Hotelier Doug Browne recalls his days in Grand Cayman

It’s been quite a while since Douglas Browne worked in Cayman. Nearly 30 years, in fact. 

“It was 1984 to 1986, around the time that the Britannia was being built,” the hotelier recalled in an interview with the Compass at his current hotel, the Memphis Peabody. 

“The golf course and condos were built first, then the golf club and restaurant and then the Hyatt. Across the street, on the ocean side, that was the last part of the process. It was a fun time, but a tough time at the same time.” 

One thing that has changed from those days is that there was a shortage of labour and unemployment was therefore low, he said. This led to quite a few scenarios that he finds funny in retrospect. 

“We had hired all our housekeepers for the hotel and had our first meeting. I got there late and at the tail end; the head housekeeper had gone over the standards of the hotel, the policies, the dress code with them all. 

“The housekeepers all got up and left. They were all going to resign on the first day, in a very nice way, and I am thinking, ‘What did he say?’ And it was down to having to wear pantyhose, which they never had done before. That was the Hyatt standard, but most were Caymanian and it’s hot here. It was stupid on our part,” Mr. Browne said. 

A quick call to the corporate office in Chicago sorted that out, as did the hotel’s standard that their employees had to wear a coat and tie which made the customers feel 
uncomfortable, he said. 

Mr. Browne was rooms executive, which is one of two right hand men to the general manager within that Hyatt structure. He said that for a lot of people they had experienced a culture shock coming to Cayman, but he had grown up in various Caribbean islands so it was easier for him to acclimatise. 

“I did have many discussions about the fact that we were hiring people from cities in the US and they might have problems with ‘Island Fever’ and the like. It is a real thing for some people. Every manager we brought into my division I sat them down and talked to them about the fact that the walls have ears on an island.  

“You cannot sit in a restaurant and criticise because it will get around and you will be done. But eventually you will love the island way and get it. You will turn,” he remembers. 

Teething troubles are numerous in such a big operation as the opening of a hotel. Everything, Mr. Browne said, had to be brought in from fixtures and fittings to soap and toiletries. 

“We only got two containers per ship – we could easily have taken the whole ship, but, of course, they were bringing in stuff for the whole island. Then about two weeks before we opened, we put up 20 or 30 people from a task force in our hotel, which wasn’t open yet. 

“On the ship there were two items that were crucial – toilet paper and lightbulbs – but they had not come in. We wanted to start stocking the rooms and my boss from the corporate offices told me to send people out to buy all the toilet paper and lightbulbs from the grocery stores – and in 1985 there were not that many,” he recalls. 

Mr. Browne advised that this would cause a problem across the island, but nonetheless he put his instructions into action and cornered the market on the essential goods. 

“Then, of course, two days later the front page of the newspaper was, ‘Hyatt affects home necessities,’ which was horrible PR. So we ended up flying in 10 cases of toilet roll on Cayman Airways and gave it out to people as a good will gesture,” he laughed.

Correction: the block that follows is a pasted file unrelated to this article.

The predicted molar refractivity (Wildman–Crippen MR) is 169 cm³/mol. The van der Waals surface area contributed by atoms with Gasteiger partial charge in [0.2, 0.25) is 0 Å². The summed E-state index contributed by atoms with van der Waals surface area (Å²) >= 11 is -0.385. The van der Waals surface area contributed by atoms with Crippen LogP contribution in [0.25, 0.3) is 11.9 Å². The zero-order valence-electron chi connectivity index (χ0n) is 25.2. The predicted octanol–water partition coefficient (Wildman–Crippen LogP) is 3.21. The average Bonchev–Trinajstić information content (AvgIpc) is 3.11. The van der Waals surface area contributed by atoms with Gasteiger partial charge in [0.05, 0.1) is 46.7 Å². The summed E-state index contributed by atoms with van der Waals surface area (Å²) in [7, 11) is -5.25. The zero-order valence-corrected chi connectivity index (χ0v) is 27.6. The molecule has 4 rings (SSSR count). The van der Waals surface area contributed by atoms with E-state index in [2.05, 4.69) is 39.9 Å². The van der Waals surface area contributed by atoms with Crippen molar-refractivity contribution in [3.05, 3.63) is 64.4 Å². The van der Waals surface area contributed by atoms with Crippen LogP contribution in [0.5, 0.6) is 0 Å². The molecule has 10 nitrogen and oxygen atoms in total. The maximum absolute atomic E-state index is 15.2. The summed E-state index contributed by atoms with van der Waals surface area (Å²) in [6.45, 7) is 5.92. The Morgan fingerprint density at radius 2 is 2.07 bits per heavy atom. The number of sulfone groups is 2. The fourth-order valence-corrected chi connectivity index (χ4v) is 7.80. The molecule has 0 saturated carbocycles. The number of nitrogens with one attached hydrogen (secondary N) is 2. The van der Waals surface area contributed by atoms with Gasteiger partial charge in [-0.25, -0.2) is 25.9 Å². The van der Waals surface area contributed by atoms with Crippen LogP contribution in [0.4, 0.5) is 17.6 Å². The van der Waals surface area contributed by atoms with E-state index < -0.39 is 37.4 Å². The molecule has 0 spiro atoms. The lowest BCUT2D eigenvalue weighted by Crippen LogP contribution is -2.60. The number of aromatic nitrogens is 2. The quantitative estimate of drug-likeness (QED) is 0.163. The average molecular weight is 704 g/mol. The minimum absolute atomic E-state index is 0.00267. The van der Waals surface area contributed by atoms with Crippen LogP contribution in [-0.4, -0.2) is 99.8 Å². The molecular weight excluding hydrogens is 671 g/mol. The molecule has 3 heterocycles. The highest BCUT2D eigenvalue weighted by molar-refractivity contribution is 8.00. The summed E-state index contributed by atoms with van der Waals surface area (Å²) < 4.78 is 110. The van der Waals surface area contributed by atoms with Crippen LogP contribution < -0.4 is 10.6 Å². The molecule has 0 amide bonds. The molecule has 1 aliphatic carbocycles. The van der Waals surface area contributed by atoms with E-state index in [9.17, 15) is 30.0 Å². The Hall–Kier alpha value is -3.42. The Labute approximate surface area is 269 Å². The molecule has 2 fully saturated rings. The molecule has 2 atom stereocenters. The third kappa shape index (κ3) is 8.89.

He recalled being able to stroll up West Bay Road, waving at many people he knew, and feeling safe doing it. 

“You felt like you were home; that you knew everybody and were family.” 

 

Memphis royalty 

Mr. Browne found his way to the Peabody Memphis in January 2003, notable for its grandeur as one of the American South’s premier historic hotels. Situated in central Memphis, it’s also home to the famous Peabody Ducks, which hang out at the central lobby fountain throughout the day before being escorted to their penthouse suite every evening.  

There are actually links between his Cayman and Memphis hotels, he revealed. 

“The day I left Cayman was the same day Tom Cruise was arriving to film ‘The Firm’, which was also filmed in the Peabody. So it was in the Hyatt and also here where I ended up. 

“I have great owners here and the hotel is a fun hotel. There is not a day that doesn’t go by where we don’t have a celebrity or a high profile person staying here. Ten years ago, when I was relatively new, we had ex-President Jimmy Carter coming here for a book signing. The first thing he said when he arrived was, ‘when’s the duck march?’ and the Secret Service weren’t all that keen, but we saved him a spot. And we regularly get crowds of 300, 400 people here, so it’s a big deal. 

“He came down like a little kid, stood near the fountain. The ex-President of the United States. And to the right there was this tall gentleman, too cool, with shades on – it was Michael Jordan, unquestionably at that time the most famous athlete in the world.” 

Not only that, Mr. Browne said, but Lisa-Marie Presley and her husband of the time, Nicholas Cage, were also watching the ducks from the mezzanine level. 

“And we thought – what can you say? It’s just another day at the Peabody,” he said. 

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The Peabody Memphis is one of the treasures of the American South. – Photo: Submitted

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Mr. Browne

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The famous Duck March at the Peabody draws large crowds each day. – Photo: Submitted
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